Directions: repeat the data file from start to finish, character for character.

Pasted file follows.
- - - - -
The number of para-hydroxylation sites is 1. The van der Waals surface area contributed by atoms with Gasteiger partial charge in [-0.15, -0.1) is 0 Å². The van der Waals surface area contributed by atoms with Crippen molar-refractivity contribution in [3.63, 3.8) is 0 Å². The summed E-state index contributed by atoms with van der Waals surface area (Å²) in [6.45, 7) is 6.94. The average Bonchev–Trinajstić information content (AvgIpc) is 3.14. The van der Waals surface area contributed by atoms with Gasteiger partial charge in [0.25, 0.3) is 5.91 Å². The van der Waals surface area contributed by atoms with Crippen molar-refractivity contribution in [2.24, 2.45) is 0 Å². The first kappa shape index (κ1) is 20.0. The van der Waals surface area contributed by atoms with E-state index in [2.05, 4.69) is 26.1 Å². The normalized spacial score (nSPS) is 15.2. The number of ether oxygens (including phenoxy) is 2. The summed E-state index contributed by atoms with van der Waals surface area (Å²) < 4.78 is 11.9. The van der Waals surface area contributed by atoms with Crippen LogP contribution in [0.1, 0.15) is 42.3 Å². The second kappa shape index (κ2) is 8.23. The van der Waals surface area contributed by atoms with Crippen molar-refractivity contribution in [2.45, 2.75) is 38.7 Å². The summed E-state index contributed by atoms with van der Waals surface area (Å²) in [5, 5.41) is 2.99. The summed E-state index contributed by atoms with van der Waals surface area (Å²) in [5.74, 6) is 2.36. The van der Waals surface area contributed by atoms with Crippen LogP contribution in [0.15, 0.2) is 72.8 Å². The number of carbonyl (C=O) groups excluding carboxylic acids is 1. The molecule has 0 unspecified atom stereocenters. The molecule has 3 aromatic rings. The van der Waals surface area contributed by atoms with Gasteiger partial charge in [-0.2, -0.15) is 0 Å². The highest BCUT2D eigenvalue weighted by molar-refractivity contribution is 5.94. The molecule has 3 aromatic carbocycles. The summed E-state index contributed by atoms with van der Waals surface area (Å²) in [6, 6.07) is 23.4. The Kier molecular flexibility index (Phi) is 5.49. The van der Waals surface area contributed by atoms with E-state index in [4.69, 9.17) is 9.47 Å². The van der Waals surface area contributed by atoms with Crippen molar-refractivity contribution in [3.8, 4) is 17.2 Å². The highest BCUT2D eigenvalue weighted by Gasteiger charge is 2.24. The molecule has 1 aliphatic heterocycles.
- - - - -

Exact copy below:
The number of para-hydroxylation sites is 1. The van der Waals surface area contributed by atoms with Gasteiger partial charge in [-0.15, -0.1) is 0 Å². The van der Waals surface area contributed by atoms with Crippen molar-refractivity contribution in [3.63, 3.8) is 0 Å². The summed E-state index contributed by atoms with van der Waals surface area (Å²) in [6.45, 7) is 6.94. The average Bonchev–Trinajstić information content (AvgIpc) is 3.14. The van der Waals surface area contributed by atoms with Gasteiger partial charge in [0.25, 0.3) is 5.91 Å². The van der Waals surface area contributed by atoms with Crippen molar-refractivity contribution in [2.24, 2.45) is 0 Å². The first kappa shape index (κ1) is 20.0. The van der Waals surface area contributed by atoms with E-state index in [2.05, 4.69) is 26.1 Å². The normalized spacial score (nSPS) is 15.2. The number of ether oxygens (including phenoxy) is 2. The summed E-state index contributed by atoms with van der Waals surface area (Å²) < 4.78 is 11.9. The van der Waals surface area contributed by atoms with Crippen LogP contribution in [0.1, 0.15) is 42.3 Å². The second kappa shape index (κ2) is 8.23. The van der Waals surface area contributed by atoms with Crippen molar-refractivity contribution in [2.45, 2.75) is 38.7 Å². The summed E-state index contributed by atoms with van der Waals surface area (Å²) in [5, 5.41) is 2.99. The summed E-state index contributed by atoms with van der Waals surface area (Å²) in [5.74, 6) is 2.36. The van der Waals surface area contributed by atoms with Crippen LogP contribution in [0.15, 0.2) is 72.8 Å². The number of carbonyl (C=O) groups excluding carboxylic acids is 1. The molecule has 0 unspecified atom stereocenters. The molecule has 3 aromatic rings. The van der Waals surface area contributed by atoms with Gasteiger partial charge in [-0.2, -0.15) is 0 Å². The highest BCUT2D eigenvalue weighted by molar-refractivity contribution is 5.94. The molecule has 3 aromatic carbocycles. The summed E-state index contributed by atoms with van der Waals surface area (Å²) in [6, 6.07) is 23.4. The Kier molecular flexibility index (Phi) is 5.49. The van der Waals surface area contributed by atoms with E-state index in [4.69, 9.17) is 9.47 Å². The van der Waals surface area contributed by atoms with Crippen molar-refractivity contribution in [3.8, 4) is 17.2 Å². The highest BCUT2D eigenvalue weighted by Gasteiger charge is 2.24. The molecule has 1 aliphatic heterocycles.